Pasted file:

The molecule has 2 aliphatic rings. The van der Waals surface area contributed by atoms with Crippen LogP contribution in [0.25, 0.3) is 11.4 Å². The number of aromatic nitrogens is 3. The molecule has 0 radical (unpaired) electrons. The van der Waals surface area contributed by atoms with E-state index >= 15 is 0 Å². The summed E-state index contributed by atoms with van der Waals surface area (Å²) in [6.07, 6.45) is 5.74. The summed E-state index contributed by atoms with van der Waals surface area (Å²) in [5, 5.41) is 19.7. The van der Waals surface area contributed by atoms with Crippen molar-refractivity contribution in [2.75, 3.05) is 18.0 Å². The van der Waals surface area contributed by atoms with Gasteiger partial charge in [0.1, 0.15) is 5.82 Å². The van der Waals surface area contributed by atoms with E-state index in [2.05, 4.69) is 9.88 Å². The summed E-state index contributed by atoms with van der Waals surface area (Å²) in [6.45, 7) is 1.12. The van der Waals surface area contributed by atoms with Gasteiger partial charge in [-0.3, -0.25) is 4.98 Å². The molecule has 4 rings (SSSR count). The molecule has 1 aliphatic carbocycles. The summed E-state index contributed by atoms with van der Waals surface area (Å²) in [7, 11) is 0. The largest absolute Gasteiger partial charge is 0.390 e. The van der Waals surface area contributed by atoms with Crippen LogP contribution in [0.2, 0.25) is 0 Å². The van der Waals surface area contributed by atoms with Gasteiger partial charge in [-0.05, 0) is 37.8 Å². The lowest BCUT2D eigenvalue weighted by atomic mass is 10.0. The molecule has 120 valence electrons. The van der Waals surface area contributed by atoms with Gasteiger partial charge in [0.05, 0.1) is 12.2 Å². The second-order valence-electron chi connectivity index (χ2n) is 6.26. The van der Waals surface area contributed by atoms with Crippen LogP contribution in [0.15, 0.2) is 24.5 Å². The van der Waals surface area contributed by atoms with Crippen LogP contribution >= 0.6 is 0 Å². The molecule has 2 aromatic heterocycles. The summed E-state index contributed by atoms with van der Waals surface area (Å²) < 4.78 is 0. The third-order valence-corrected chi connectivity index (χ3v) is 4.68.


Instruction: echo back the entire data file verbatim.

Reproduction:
The molecule has 2 aliphatic rings. The van der Waals surface area contributed by atoms with Crippen LogP contribution in [0.25, 0.3) is 11.4 Å². The number of aromatic nitrogens is 3. The molecule has 0 radical (unpaired) electrons. The van der Waals surface area contributed by atoms with E-state index >= 15 is 0 Å². The summed E-state index contributed by atoms with van der Waals surface area (Å²) in [6.07, 6.45) is 5.74. The summed E-state index contributed by atoms with van der Waals surface area (Å²) in [5, 5.41) is 19.7. The van der Waals surface area contributed by atoms with Crippen molar-refractivity contribution in [2.75, 3.05) is 18.0 Å². The van der Waals surface area contributed by atoms with Gasteiger partial charge in [0.1, 0.15) is 5.82 Å². The van der Waals surface area contributed by atoms with E-state index in [2.05, 4.69) is 9.88 Å². The summed E-state index contributed by atoms with van der Waals surface area (Å²) in [6.45, 7) is 1.12. The van der Waals surface area contributed by atoms with Gasteiger partial charge in [-0.3, -0.25) is 4.98 Å². The molecule has 4 rings (SSSR count). The molecule has 1 aliphatic carbocycles. The summed E-state index contributed by atoms with van der Waals surface area (Å²) in [7, 11) is 0. The largest absolute Gasteiger partial charge is 0.390 e. The van der Waals surface area contributed by atoms with Crippen LogP contribution in [0.2, 0.25) is 0 Å². The van der Waals surface area contributed by atoms with Gasteiger partial charge in [-0.05, 0) is 37.8 Å². The lowest BCUT2D eigenvalue weighted by atomic mass is 10.0. The molecule has 120 valence electrons. The van der Waals surface area contributed by atoms with Gasteiger partial charge in [0.05, 0.1) is 12.2 Å². The second-order valence-electron chi connectivity index (χ2n) is 6.26. The van der Waals surface area contributed by atoms with Crippen LogP contribution in [0.15, 0.2) is 24.5 Å². The van der Waals surface area contributed by atoms with Crippen LogP contribution >= 0.6 is 0 Å². The molecule has 2 aromatic heterocycles. The summed E-state index contributed by atoms with van der Waals surface area (Å²) < 4.78 is 0. The third-order valence-corrected chi connectivity index (χ3v) is 4.68.